Crop evolution: After allopolyploidization

Nat. Genet (2016)

The allopolyploid crop Brassica juncea, varieties of which are grown both for their leaves and for seed oil, was derived from the hybridization between diploid ancestors, B. rapa and B. nigra. Jinghua Yang, at Zhejiang University, China, and colleagues have assembled the genome of B. juncea, providing insights into the evolutionary processes behind the origination and trait differentiation of this important species.

Combining shotgun and single-molecule sequencing techniques, the researchers obtained a well-assembled genome of B. juncea, anchored to pseudochromosomes. The genome of B. nigra was also assembled using shotgun reads. The A genomes of the allopolyploids B. juncea and B. napus appear to be of different geographic origins. However, the A subgenomes of all B. juncea varieties have a single ancestor, shown by phylogenetic and principal component analyses based on resequencing data of multiple B. juncea, B. napus and B. rapa accessions.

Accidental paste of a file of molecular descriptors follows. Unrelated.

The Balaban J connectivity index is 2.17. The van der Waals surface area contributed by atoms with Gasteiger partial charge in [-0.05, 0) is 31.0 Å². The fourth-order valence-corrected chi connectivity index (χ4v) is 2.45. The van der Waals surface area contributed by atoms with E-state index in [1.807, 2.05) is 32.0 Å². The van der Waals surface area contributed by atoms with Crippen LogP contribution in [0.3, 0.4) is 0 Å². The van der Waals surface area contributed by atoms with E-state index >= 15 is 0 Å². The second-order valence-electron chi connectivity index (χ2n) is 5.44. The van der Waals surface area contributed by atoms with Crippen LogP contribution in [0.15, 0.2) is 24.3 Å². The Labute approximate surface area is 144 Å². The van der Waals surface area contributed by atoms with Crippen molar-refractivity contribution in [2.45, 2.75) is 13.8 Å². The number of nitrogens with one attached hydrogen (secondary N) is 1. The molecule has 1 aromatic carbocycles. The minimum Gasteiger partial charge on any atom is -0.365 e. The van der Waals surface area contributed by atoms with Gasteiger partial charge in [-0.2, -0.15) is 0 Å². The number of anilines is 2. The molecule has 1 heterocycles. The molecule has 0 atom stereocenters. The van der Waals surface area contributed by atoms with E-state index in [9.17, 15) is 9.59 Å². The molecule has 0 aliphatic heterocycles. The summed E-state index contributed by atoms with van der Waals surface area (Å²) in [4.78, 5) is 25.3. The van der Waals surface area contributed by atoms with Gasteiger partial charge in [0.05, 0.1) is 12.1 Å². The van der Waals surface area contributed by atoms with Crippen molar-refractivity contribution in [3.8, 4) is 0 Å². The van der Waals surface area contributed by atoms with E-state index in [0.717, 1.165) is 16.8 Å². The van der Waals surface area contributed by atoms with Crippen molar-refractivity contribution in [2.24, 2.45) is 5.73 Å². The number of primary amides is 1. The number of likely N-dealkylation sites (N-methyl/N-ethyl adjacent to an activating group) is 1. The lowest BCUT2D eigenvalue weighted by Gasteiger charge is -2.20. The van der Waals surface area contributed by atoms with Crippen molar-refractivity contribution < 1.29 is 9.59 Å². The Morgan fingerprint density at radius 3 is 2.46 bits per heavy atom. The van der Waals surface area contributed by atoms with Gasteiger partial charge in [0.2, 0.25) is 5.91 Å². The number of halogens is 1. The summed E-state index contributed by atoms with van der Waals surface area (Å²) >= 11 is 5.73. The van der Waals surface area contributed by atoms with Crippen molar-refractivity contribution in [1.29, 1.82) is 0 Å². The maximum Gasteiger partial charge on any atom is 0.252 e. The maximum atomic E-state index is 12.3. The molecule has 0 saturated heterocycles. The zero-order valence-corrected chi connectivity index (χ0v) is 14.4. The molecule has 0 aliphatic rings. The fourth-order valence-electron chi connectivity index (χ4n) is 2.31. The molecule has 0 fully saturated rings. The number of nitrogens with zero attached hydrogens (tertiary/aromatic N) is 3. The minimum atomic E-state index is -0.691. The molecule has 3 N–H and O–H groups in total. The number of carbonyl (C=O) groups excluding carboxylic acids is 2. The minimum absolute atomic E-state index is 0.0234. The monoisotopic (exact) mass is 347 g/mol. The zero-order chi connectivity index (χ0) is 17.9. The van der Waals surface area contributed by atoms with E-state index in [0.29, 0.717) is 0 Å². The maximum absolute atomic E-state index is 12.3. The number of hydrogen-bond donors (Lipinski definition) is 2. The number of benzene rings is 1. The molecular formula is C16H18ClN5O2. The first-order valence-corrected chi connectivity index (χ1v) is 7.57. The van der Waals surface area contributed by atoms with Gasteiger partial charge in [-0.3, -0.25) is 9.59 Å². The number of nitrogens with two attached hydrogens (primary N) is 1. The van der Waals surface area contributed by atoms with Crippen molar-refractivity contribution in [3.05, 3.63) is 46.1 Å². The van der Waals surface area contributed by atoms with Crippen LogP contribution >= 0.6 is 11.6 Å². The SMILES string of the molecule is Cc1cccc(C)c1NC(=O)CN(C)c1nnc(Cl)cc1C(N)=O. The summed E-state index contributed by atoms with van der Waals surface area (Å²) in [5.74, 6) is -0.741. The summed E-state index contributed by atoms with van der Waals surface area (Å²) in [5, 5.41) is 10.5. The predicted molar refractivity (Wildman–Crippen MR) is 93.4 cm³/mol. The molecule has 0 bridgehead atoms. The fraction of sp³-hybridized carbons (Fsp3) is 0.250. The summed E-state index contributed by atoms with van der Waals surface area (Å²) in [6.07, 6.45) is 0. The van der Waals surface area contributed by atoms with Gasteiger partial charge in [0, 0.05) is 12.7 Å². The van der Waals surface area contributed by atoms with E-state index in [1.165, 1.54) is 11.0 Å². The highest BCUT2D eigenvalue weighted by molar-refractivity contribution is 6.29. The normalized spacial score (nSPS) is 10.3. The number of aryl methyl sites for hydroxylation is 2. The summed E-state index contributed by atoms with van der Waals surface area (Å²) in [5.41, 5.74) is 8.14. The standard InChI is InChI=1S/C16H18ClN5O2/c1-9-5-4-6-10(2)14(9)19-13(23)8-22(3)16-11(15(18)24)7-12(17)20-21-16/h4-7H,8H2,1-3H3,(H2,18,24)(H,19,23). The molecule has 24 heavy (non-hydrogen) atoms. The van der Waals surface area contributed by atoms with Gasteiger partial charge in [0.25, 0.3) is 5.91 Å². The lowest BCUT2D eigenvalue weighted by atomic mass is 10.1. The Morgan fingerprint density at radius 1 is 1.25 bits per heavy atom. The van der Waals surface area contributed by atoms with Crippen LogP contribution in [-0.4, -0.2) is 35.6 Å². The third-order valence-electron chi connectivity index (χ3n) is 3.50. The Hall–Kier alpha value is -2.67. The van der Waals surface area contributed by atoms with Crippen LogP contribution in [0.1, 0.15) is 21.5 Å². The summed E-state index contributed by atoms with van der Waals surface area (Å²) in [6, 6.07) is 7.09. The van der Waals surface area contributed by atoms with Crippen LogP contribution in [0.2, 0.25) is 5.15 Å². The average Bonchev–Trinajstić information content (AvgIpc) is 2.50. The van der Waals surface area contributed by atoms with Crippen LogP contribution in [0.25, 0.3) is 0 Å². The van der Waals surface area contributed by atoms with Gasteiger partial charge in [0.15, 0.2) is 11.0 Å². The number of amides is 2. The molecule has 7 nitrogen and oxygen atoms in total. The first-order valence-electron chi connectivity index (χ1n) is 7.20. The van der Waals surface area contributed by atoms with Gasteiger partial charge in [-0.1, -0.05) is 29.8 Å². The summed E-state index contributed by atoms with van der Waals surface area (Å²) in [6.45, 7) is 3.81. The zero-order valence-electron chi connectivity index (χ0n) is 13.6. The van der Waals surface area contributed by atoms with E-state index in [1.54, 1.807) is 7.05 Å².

Scans for selective sweeps identified 794 genes selected between vegetable- and oil-use B. juncea varieties. The unexpected high proportion (36%) of the selected genes displaying homoeolog expression dominance implies its role in trait improvement. For example, homoeologue expression dominance is associated with the selection of glucosinolate and lipid metabolism genes of the vegetable and oilseed B. juncea varieties, respectively.


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Lyu, J. Crop evolution: After allopolyploidization. Nature Plants 2, 16156 (2016).

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